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  Heating Strategy - HELP!!!
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posted
Hi! I was hoping to get some thoughts from HGTV viewers about what to do with my heating situation. I was just told by my heating service company that I have a crack in my steam heat boiler and it needs to be replaced. Friends/family have thrown a number of options at me to fix my problem and I am really struggling with what to do. I am thinking initially about resale and secondly about efficiency/comfort in the home. I have hated my steam heat because it is expensive, clangs all the time when it's running, and does not heat the house evenly despite having had heating experts adjust the valves, etc. So, my options...
1. Convert to baseboard, forced hot water on both my main floor and second floor.
2. Just replace the boiler and continue to live with steam.
3. Convert to baseboard, forced hot water on the main floor and install electric heat with their own thermostats in each of the bedrooms on the 2nd floor.

There seem to be pros and cons about all options. Does anyone have any thoughts or comments?
 
Posts: 2 | Registered: Apr 12, 2013Reply With QuoteReport This Post
Picture of Sparky
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Location would help, fuel available would help.

With steam I'm assuming your house is fairly old and located in the northeast.

If gas is available a new gas fired boiler would be the least expensive option and natural gas prices in the USA should be stable for the foreseeable future given all the gas they are finding these days.

If you have access from below, hydronic heat in the floor would give you a very quiet and efficient system that puts the heat where you want it.


General Disclaimer

Any advice given here is general in nature and is not necessarily valid for your given area. If in doubt check with your local codes enforcement department for what is required when doing electrical, plumbing or structural work on your house. Permits may or may not be required in your area and home owners may not be able to DIY some tasks. I have no way of knowing if you have the skills needed to complete the tasks you are asking about, when in doubt seek professional assistance.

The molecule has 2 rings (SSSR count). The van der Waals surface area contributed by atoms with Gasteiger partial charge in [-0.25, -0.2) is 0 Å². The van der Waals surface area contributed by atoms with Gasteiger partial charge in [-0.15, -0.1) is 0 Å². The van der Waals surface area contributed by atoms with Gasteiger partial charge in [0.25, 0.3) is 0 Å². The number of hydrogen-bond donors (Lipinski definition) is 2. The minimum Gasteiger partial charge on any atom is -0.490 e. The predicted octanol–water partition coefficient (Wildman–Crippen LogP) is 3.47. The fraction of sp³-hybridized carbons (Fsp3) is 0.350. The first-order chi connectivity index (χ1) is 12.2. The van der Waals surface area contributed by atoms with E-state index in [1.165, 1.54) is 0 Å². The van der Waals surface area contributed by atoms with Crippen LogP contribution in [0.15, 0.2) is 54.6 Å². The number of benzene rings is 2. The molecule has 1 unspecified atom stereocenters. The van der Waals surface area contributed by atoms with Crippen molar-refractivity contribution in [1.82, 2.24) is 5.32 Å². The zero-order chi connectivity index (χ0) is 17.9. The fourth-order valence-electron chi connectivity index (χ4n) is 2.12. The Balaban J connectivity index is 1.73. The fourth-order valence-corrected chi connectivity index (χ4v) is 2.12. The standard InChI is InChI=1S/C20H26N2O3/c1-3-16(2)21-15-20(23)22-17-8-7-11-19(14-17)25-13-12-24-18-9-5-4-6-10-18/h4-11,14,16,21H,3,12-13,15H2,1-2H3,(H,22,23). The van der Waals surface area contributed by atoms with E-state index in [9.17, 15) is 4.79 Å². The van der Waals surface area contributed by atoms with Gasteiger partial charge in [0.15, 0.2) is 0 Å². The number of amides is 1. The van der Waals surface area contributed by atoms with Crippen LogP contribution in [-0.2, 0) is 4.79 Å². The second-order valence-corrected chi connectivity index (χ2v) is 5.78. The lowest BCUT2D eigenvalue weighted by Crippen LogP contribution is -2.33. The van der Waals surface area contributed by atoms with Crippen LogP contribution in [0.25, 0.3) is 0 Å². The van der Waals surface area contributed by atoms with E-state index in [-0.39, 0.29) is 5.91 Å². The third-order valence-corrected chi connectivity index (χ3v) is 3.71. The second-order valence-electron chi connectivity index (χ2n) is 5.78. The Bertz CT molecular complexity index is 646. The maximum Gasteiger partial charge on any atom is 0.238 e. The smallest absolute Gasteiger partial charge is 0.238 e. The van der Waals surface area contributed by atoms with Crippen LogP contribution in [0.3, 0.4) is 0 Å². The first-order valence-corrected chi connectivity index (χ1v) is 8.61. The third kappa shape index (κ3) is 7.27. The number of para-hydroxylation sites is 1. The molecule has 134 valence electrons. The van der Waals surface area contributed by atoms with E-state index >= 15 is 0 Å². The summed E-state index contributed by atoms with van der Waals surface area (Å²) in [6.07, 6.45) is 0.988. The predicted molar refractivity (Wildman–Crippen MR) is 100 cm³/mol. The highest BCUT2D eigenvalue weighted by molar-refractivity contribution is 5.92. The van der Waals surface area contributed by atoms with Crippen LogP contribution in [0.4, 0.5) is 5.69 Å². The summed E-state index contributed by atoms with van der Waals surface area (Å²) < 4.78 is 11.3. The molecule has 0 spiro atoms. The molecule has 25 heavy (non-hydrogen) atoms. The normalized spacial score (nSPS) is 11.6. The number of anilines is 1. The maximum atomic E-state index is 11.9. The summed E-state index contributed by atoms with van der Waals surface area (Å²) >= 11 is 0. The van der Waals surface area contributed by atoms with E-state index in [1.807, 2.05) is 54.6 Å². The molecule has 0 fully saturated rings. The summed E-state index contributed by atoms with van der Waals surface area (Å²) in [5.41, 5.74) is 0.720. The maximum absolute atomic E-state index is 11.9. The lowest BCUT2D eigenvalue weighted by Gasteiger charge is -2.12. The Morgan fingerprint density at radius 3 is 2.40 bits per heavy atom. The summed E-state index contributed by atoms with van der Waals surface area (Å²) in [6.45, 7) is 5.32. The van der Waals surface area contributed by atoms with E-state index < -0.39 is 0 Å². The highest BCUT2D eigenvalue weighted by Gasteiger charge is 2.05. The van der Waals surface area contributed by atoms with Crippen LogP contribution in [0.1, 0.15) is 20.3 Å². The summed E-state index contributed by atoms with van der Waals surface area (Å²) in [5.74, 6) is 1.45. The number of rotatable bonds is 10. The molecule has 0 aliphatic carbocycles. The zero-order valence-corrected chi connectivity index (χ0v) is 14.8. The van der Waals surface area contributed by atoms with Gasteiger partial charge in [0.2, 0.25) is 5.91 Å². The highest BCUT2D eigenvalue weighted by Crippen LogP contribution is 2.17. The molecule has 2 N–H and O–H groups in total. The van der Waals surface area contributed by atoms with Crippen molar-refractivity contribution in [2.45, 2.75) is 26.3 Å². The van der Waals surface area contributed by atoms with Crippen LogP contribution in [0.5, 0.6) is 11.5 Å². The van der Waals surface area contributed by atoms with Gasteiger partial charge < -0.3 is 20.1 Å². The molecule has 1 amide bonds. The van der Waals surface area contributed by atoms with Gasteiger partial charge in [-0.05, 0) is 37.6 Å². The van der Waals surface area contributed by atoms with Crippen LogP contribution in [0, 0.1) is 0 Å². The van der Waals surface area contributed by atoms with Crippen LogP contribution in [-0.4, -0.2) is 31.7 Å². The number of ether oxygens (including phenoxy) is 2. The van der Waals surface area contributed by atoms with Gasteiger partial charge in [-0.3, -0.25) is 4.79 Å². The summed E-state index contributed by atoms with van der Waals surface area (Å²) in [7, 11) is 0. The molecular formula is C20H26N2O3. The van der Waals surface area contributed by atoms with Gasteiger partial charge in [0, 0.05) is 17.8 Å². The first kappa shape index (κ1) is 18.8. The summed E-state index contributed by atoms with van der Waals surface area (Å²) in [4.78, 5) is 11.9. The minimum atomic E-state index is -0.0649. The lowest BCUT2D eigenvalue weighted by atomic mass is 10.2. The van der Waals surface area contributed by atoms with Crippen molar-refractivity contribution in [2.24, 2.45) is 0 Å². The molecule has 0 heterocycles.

My advice may be worth exactly what you pay me for it. :-) For the record I did not stay in a Holiday Inn Express last night.

 
Posts: 6856 | Location: Cary, North Carolina | Registered: Sep 18, 2002Reply With QuoteReport This Post
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That's a great idea and yes you are right - Massachusetts and natural gas. My house is about 100 years old. I just had another contractor out and he suggested that I consider a forced air solution in the basement to service the 1st floor and then the attic to service the 2nd floor. That way I could have heat and air conditioning. Thoughts?
 
Posts: 2 | Registered: Apr 12, 2013Reply With QuoteReport This Post
Picture of Sparky
posted Hide Post
If you want central air it is a good solution. Watching This Old House people in your part of the country really like baseboard hotwater... very uncommon here in NC. I really like the in-floor heat concept from a comfort perspective.

With force hot air you do get swings in temperatures as the heat cycles on and off. With the exception of an apartment I had in suburban Philly with steam heat back in the early 80's I've had forced hot air all my life.


General Disclaimer

Any advice given here is general in nature and is not necessarily valid for your given area. If in doubt check with your local codes enforcement department for what is required when doing electrical, plumbing or structural work on your house. Permits may or may not be required in your area and home owners may not be able to DIY some tasks. I have no way of knowing if you have the skills needed to complete the tasks you are asking about, when in doubt seek professional assistance.

My advice may be worth exactly what you pay me for it. :-) For the record I did not stay in a Holiday Inn Express last night.

 
Posts: 6856 | Location: Cary, North Carolina | Registered: Sep 18, 2002Reply With QuoteReport This Post
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